Bale gives a riveting, intensely powerful performance in this grim crime drama. He plays an ex-special forces type trying to land a law enforcement job so he can bring his Mexican sweetie to L.A. But he is also a petty criminal who has increasing flashbacks to his time in combat. And he can't seem to mend his criminal ways, even as he is about to begin a job ostensibly with Homeland Security. There isn't much plot, just strong acting and a sense of the specific time and place, on the streets of south central L.A. I was reminded of STRAIGHT TIME with Dustin Hoffman as an ex-con who can't control his criminal tendencies. Not a movie for kids or anyone expecting another TRAINING DAY. This is not your typical Hollywood fare and was shot for peanuts. It is the kind of gritty flick that actors die for. One caution: The plot takes awhile to kick into gear.
This slice of ghetto life is like nothing else I ave seen. A young drug runner decides he wants out of the life. He also wants to save his sister, who has taken up with one of the kid's drug kingpins. In order to get out, he has to do some pretty fancy footwork. But he is a master strategist as we see when he plays chess with his dad. Wonderful location photography and acting, with a large cast of mostly unknown actors except for Sam Jackson as the dad and Giancarlo Esposito as the drug kingpin. The plot doesn't necessarily go in the direction you might think. There is a fair amount of violence, but most of it is off camera or quickly cut away from.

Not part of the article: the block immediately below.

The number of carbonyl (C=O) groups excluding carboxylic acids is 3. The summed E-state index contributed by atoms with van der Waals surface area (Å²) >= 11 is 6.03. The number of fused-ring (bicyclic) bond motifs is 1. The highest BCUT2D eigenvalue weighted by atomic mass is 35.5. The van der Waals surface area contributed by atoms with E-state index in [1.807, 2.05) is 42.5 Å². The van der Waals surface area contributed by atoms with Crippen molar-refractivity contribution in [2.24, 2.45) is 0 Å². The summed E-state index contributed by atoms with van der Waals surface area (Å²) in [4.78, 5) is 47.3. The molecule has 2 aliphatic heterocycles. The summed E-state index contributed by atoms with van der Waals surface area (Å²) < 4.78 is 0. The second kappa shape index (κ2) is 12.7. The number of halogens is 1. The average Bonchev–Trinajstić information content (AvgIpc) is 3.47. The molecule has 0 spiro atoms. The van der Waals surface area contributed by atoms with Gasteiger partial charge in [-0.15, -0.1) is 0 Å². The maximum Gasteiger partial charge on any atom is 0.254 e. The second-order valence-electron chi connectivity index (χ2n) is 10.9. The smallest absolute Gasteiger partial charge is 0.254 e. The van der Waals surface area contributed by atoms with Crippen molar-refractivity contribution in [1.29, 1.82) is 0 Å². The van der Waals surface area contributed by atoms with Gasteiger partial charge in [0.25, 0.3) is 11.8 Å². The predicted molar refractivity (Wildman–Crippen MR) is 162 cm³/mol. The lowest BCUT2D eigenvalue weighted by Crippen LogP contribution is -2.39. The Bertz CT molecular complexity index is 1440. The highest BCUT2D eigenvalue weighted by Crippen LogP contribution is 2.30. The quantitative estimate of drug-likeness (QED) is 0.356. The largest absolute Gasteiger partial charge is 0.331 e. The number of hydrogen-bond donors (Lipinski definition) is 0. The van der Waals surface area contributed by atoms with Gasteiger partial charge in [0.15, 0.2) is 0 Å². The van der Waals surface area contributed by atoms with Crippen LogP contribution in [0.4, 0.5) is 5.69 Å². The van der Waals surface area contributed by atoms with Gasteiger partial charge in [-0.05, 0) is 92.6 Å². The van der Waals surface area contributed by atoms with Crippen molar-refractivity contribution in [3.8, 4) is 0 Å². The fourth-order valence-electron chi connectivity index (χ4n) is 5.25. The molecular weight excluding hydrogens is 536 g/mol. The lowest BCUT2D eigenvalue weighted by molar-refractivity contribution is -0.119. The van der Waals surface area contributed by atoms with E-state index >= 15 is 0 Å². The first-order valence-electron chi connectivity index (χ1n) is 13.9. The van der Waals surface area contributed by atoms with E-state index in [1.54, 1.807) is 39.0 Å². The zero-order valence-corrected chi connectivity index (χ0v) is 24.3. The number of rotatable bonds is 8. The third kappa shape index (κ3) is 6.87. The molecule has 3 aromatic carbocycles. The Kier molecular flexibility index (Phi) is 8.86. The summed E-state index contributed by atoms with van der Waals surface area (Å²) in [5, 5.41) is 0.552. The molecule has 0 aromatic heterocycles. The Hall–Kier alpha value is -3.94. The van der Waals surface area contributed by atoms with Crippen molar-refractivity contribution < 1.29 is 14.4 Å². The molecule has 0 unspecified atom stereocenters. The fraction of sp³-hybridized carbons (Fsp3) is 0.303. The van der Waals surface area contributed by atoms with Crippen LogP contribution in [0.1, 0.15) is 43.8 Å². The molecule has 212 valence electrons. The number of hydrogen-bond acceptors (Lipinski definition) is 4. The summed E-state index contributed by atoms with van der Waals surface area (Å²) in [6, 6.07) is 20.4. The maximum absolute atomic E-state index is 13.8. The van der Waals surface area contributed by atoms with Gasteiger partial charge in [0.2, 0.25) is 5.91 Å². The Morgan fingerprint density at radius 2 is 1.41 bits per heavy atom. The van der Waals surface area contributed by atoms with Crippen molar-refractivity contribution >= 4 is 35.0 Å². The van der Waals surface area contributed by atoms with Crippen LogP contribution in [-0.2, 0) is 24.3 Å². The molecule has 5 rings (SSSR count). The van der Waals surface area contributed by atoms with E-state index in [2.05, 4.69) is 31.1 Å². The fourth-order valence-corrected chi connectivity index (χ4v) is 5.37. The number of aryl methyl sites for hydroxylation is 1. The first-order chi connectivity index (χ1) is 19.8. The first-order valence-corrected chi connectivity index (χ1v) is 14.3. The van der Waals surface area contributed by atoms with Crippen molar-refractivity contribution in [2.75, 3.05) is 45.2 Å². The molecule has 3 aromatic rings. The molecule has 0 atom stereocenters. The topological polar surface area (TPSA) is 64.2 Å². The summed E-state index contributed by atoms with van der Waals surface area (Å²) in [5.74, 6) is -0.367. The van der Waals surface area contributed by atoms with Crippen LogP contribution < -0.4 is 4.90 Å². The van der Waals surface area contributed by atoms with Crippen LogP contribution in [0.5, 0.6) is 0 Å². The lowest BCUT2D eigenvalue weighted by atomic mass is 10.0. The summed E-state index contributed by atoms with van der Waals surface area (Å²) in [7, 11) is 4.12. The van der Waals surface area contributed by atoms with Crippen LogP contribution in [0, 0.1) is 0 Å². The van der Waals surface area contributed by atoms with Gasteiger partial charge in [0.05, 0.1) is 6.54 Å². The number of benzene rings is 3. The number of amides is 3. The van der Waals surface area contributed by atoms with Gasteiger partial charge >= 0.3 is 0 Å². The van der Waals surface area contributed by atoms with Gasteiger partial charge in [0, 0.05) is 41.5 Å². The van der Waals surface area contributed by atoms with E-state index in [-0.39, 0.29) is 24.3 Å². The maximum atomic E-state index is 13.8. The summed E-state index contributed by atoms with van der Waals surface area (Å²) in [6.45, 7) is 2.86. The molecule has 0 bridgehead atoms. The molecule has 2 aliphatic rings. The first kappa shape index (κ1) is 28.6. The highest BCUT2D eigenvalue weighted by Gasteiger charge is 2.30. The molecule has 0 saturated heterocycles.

As much as I admire Trish VanDevere, this 1980 movie-of-the-week just doesn't cut it. A recently divorced woman moves into her late aunt's old house in the woods, only to be haunted by eerie figures and an old black hearse that appears to want to kill her. As she tries to figure out what's what, the lonely woman meets several locals, including a less-than-friendly general store proprietor, a hulking, horny sheriff, a nasty real estate agent and a guy her age who seems too good to be true. This low-budget effort, slightly reminiscent of a ghost flick VanDevere shot the same year with husband George C. Scott, apparently started out as a slasher flick but was turned into a haunted house/witchcraft thriller. A muddled plot and sloppy editing doesn't help. For genre fans only.